When we are looking for a job or looking for a promotion it is usual to look at the person specifications and considering whether we meet it. Often coachees will ask me: should I apply for this? Others will come with a vacancy and go: I am going to apply for this, what do you think?
Being realistic about your own prospects of success is quite difficult. People who are out of work may consider that they have nothing to lose in casting their net widely and having a punt. (This rather ignores the depression that can set in with the law of diminishing returns) So if they fancy the role they will have a go. When I’m coaching people my work is to support them and not to poor cold water on their ambition: although there will be times when I do counsel and more focussed or targeted approach.
So I was really interested to read about the Kruger-Dunning effect, in 1999 they hypothesized that the more people know the less confident they are , whereas the less people know the more they overestimate their abilities.
For a given skill, incompetent people will:
- tend to overestimate their own level of skill;
- fail to recognize genuine skill in others;
- fail to recognize the extremity of their inadequacy;
- recognize and acknowledge their own previous lack of skill, if they can be trained to substantially improve.
Having gone on studying this cognitive bias they have deduced (2008) that poor performers do not learn from feedback suggesting a need to improve. They lack the skill and experience to enable them to know what they don’t know.
The caveat of this is that they were testing humour, grammar and logic rather than the ability to solve complex problems or lead organisations. But it is an interesting principle: we don’t know what we don’t know.
So how can people make sensible decisions about whether to apply for a role?
There is a lot of subjective judgement about your own abilities, but you can reduce your margin of error. What is that Dunning and Kruger say: you can’t know what you don’t know, and the people who over-estimate their abilities don’t listen to feedback. So get on with your research, find out what this job is really about, what skills it really needs and then ask the following questions.
Well clearly the first test is to look at the objective criteria: do I have the right qualifications, right experience?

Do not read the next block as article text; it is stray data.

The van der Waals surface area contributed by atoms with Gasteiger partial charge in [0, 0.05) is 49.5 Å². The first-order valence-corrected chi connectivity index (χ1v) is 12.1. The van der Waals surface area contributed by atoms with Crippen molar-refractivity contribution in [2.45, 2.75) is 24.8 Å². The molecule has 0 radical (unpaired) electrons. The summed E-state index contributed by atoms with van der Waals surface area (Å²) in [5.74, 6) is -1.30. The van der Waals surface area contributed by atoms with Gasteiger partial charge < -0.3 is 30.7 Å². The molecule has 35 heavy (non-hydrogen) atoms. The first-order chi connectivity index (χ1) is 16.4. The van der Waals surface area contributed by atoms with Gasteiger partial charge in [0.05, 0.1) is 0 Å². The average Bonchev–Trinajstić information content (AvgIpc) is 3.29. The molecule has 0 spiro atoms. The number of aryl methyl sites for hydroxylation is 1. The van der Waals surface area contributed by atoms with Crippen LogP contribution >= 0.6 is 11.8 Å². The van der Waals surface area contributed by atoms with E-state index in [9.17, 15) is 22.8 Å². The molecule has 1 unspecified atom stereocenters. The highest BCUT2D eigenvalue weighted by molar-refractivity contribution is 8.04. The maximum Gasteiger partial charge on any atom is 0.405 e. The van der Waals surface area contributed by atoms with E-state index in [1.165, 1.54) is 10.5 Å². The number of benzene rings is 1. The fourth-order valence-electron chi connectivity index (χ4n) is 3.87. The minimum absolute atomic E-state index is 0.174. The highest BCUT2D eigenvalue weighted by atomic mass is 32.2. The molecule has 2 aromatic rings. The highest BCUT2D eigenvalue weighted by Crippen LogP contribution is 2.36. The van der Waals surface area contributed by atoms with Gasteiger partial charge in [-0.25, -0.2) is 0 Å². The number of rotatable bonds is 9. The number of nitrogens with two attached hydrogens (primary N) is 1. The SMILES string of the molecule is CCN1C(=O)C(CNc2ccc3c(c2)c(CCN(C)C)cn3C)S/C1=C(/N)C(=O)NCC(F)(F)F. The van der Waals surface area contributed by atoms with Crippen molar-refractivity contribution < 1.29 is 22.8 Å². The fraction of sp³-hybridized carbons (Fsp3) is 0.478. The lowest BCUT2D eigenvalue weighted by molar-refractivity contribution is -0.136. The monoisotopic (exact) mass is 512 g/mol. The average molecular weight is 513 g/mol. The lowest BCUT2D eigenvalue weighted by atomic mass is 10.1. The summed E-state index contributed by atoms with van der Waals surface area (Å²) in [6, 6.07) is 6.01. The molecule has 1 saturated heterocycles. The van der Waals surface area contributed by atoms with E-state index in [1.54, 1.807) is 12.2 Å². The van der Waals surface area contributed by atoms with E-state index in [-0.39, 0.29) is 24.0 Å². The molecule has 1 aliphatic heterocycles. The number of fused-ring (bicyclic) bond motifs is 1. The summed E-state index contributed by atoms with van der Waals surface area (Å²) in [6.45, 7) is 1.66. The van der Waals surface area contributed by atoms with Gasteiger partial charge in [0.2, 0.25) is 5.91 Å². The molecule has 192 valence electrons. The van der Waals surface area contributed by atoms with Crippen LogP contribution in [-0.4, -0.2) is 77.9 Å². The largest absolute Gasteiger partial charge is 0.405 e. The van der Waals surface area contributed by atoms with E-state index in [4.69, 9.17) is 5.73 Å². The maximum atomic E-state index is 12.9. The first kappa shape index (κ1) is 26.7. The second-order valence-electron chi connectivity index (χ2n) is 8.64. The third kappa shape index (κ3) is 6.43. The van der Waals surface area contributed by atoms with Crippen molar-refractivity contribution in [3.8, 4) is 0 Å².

Secondly look at the person specification and ask yourself ‘if I were recruiting for this role what would my ideal candidate be doing now?’ Does this describe you?
Thirdly, ask ‘if I were recruiting for this role and could not have my ideal candidate, which of these criteria would I be willing to give up?’
Fourthly, given that you now know what the ideal person looks like and what they are doing now, does such a person exist? Are there lots of them? What have I got that would be really useful that this ideal person may not have?
Fifthly, am I 80% of the way there towards meeting this specification? If the answer to that is yes then it may be worth the punt…This is somewhere that the real subjectivity kicks in: but pay attention to the numbers in the job description and the significance of the expereince they are asking for. If it is a fundraising job, running a Race for Life may not be want they want... yes you worked hard but just how much will they be expecting you to raise? that will give you some clues.
And finally, treat the writing of the application as a test. If it flows easily and you are finding that you have the right examples and it is easy to feel confident then you are probably in the right area. If you are struggling and not sure that your examples are of the same depth and breadth as the tasks in the job... then that struggle is an indication to you.
Find out what you don’t know about the job and then find out what you don’t know about yourself. Ask for feedback… maybe your coach will give it to you!.